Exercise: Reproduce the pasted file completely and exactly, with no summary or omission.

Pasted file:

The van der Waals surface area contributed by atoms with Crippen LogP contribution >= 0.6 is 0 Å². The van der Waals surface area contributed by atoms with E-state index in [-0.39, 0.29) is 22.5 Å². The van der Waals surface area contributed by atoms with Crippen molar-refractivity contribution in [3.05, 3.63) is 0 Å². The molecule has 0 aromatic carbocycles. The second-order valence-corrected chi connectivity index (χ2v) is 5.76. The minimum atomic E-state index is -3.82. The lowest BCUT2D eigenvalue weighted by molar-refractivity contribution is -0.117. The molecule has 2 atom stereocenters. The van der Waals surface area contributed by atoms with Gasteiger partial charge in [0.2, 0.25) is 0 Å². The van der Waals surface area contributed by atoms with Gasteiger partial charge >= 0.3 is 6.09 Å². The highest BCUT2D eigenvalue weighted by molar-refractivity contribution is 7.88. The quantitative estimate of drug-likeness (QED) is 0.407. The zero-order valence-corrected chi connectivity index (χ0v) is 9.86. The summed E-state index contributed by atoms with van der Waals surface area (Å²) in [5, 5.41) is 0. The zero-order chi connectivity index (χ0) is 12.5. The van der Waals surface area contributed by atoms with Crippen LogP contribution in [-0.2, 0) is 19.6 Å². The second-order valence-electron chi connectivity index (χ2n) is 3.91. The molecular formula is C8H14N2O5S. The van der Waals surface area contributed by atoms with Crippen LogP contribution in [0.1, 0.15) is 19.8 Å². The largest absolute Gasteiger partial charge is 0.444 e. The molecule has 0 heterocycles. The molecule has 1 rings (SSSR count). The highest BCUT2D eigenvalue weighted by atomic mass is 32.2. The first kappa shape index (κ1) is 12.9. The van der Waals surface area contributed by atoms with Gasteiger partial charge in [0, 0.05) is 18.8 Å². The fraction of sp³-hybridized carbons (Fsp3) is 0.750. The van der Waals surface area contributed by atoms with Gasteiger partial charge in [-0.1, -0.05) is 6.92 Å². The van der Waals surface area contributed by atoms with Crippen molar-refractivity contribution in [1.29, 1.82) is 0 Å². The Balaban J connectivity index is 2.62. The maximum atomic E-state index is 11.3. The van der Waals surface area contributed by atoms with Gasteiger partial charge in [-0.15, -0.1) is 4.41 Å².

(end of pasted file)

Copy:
The van der Waals surface area contributed by atoms with Crippen LogP contribution >= 0.6 is 0 Å². The van der Waals surface area contributed by atoms with E-state index in [-0.39, 0.29) is 22.5 Å². The van der Waals surface area contributed by atoms with Crippen molar-refractivity contribution in [3.05, 3.63) is 0 Å². The molecule has 0 aromatic carbocycles. The second-order valence-corrected chi connectivity index (χ2v) is 5.76. The minimum atomic E-state index is -3.82. The lowest BCUT2D eigenvalue weighted by molar-refractivity contribution is -0.117. The molecule has 2 atom stereocenters. The van der Waals surface area contributed by atoms with Gasteiger partial charge in [0.2, 0.25) is 0 Å². The van der Waals surface area contributed by atoms with Gasteiger partial charge >= 0.3 is 6.09 Å². The highest BCUT2D eigenvalue weighted by molar-refractivity contribution is 7.88. The quantitative estimate of drug-likeness (QED) is 0.407. The zero-order valence-corrected chi connectivity index (χ0v) is 9.86. The summed E-state index contributed by atoms with van der Waals surface area (Å²) in [5, 5.41) is 0. The zero-order chi connectivity index (χ0) is 12.5. The van der Waals surface area contributed by atoms with Crippen LogP contribution in [-0.2, 0) is 19.6 Å². The second-order valence-electron chi connectivity index (χ2n) is 3.91. The molecular formula is C8H14N2O5S. The van der Waals surface area contributed by atoms with Crippen LogP contribution in [0.1, 0.15) is 19.8 Å². The largest absolute Gasteiger partial charge is 0.444 e. The molecule has 0 heterocycles. The molecule has 1 rings (SSSR count). The highest BCUT2D eigenvalue weighted by atomic mass is 32.2. The first kappa shape index (κ1) is 12.9. The van der Waals surface area contributed by atoms with Gasteiger partial charge in [0, 0.05) is 18.8 Å². The fraction of sp³-hybridized carbons (Fsp3) is 0.750. The van der Waals surface area contributed by atoms with Gasteiger partial charge in [-0.1, -0.05) is 6.92 Å². The van der Waals surface area contributed by atoms with Crippen molar-refractivity contribution in [1.29, 1.82) is 0 Å². The Balaban J connectivity index is 2.62. The maximum atomic E-state index is 11.3. The van der Waals surface area contributed by atoms with Gasteiger partial charge in [-0.15, -0.1) is 4.41 Å².